Confident Data Skills – by Kirill Eremenko
Date read: 3/29/19. Recommendation: 8/10.
Great resource for those wanting to learn the fundamentals of data science. It’s particularly relevant if you’re looking to better leverage data in your existing job (as I am in product management) or explore a new career path in data science (huge opportunities here, in case you’ve been living under a rock). Eremenko does a great job breaking down the data science process for beginners and explaining the essential algorithms. Case studies from Netflix and LinkedIn, help bring these concepts to life.
See my notes below or Amazon for details and reviews.
Data has always been out there. What’s changed in the past decade is our ability to collect, organize, analyze and visualize it.
Data = quantitative AND qualitative.
“Big data” is a dynamic term given to datasets that are massive in volume (too big), velocity (too rapid), or variety (too many different data attributes). Technology always being developed to improve this, that’s why what we consider “big data” is in constant flux.
Cloud = storage facility with a virtualized infrastructure.
The Netflix recommendation is a great example of the power of data science. Netflix was able use viewing habits to create niche subcategories (Exciting horror movies from the 1980s). They were also able to see overlap in audience’s viewing patterns - identifying that people who enjoyed political dramas also enjoyed Kevin Spacey films, which led them to remake House of Cards.
One of the things that makes data science so powerful is the sheer volume it enables us to process. Can help support doctors in diagnosing patients. Doctor might have seen 5,000 patients in their career. Machine has accumulated knowledge of 1,000,000 cases.
Beneficial to have roots in a different discipline when you enter data science – gives you an advantage and helps you ask the right questions.
The data science process:
Identify the question
Prepare the data (ETL - extract, transform, load)
Analyze the data
Visualize the insights
Present the insights
Prepare the data:
-Extract the data from its sources – ensures that you aren’t altering the original source.
-Transform the data into a comprehensible language for access in a relational database. This step is about reformatting, joining, splitting, aggregating, and cleaning the data.
-Load the data into the end source (warehouse).
Three main groups – classification, clustering, reinforcement learning.
Classification – when you know the categories you want to group, or classify, new data points into (e.g. survey response to a yes/no question)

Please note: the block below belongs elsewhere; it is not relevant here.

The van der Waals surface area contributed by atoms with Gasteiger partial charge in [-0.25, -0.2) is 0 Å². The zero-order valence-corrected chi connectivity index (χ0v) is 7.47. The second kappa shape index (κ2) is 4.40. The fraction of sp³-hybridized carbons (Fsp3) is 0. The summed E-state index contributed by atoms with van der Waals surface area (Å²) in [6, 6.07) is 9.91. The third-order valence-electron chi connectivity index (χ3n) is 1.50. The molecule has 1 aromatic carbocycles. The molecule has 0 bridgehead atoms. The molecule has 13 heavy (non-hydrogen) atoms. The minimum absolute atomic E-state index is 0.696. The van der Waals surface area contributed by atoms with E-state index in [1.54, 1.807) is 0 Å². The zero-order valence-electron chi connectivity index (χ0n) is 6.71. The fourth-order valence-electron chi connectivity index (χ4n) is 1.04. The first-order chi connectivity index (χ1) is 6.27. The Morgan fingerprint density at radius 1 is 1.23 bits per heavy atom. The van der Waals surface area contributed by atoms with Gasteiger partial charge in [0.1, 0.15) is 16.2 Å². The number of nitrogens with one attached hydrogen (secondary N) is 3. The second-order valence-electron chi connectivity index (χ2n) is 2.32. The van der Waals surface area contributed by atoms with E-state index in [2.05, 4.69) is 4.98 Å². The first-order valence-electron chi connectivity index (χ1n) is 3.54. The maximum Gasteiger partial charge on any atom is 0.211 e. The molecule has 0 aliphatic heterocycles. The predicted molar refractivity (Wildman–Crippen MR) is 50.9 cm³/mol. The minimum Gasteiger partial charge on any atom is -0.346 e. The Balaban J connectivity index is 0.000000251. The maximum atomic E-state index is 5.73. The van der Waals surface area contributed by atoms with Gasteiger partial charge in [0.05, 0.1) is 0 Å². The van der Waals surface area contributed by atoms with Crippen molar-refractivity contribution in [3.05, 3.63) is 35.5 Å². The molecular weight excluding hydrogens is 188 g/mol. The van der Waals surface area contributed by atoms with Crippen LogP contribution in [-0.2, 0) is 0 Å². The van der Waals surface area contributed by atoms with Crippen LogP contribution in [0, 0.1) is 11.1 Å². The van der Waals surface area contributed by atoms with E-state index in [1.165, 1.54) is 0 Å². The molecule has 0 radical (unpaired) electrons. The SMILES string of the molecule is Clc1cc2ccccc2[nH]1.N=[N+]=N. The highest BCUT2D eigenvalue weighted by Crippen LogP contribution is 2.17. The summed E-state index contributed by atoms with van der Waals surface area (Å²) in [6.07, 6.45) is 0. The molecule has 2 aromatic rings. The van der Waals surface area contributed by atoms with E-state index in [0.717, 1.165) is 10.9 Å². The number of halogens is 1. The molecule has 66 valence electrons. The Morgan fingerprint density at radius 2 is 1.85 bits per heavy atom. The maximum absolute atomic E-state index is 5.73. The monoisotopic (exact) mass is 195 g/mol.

-Types of classification algorithms: decision trees, random forest, K-nearest neighbors (K-NN), Naive Bayes, logistic regression.
-Decision tree runs tests on individual attributes in your dataset in order to determine the possible outcomes. Questions are the branches, answers are the leaves. Better for smaller datasets.
-Random forest builds upon same principles as decision tree, it just uses many different trees to make the same prediction and averages the results from the individual trees. Every decision tree casts its vote, random forest takes most voted option. Better for larger datasets
-K-nearest neighbors (K-NN) analyzes likeness by calculating the distance between a new data point and existing data points. Deterministic model. Assumption it makes is that unknown features will be similar.
-Naive Bayes allows new data points to be easily included in the algorithm to dynamically update the probability value. Probabilistic model. Good for non-linear problems where classes cannot be separated with a straight line on the scatter plot and for datasets containing outliers (other algorithms easily biased by outliers). Drawback: naive assumptions made can create bias.
-Logistic regression is good for analyzing the likelihood of a customer’s interest in your product, evaluating response of customers based on demographic data, specifying which variable is the most statistically significant.
-Simple linear regression analyzes relationship between one dependent and one independent variable.
-Multiple linear regression analyzes relationships between on dependent and two or more independent variables.
Clustering – when you don’t know the groups you want an analysis to place your data into (e.g. survey based on age, distance from company’s closest store).
-Types of clustering algorithms: K-means, hierarchical.
-K-means discovers statistically significant categories or groups in a given dataset.
-Hierarchical includes agglomerative (bottom-up, works from single data point and groups it with nearest data points in incremental steps until all points have been absorbed into single cluster, this is the most common) and divisive (begins at top, single cluster encompasses all data points, works its way down, splitting the single cluster apart in order of distance between data points), both recorded in a dendrogram.
Reinforcement learning - a form of machine learning that leans on concepts of behaviorism to train AI.
-Types of algorithms: Upper confidence bound, Thompson sampling.
-Upper confidence bound (UCB) is a dynamic strategy that increases in accuracy as additional information is collected. Deterministic. After a single round, use data to alter bounds of one of the variants. Good for finding most effective ad campaigns or managing multiple project finances.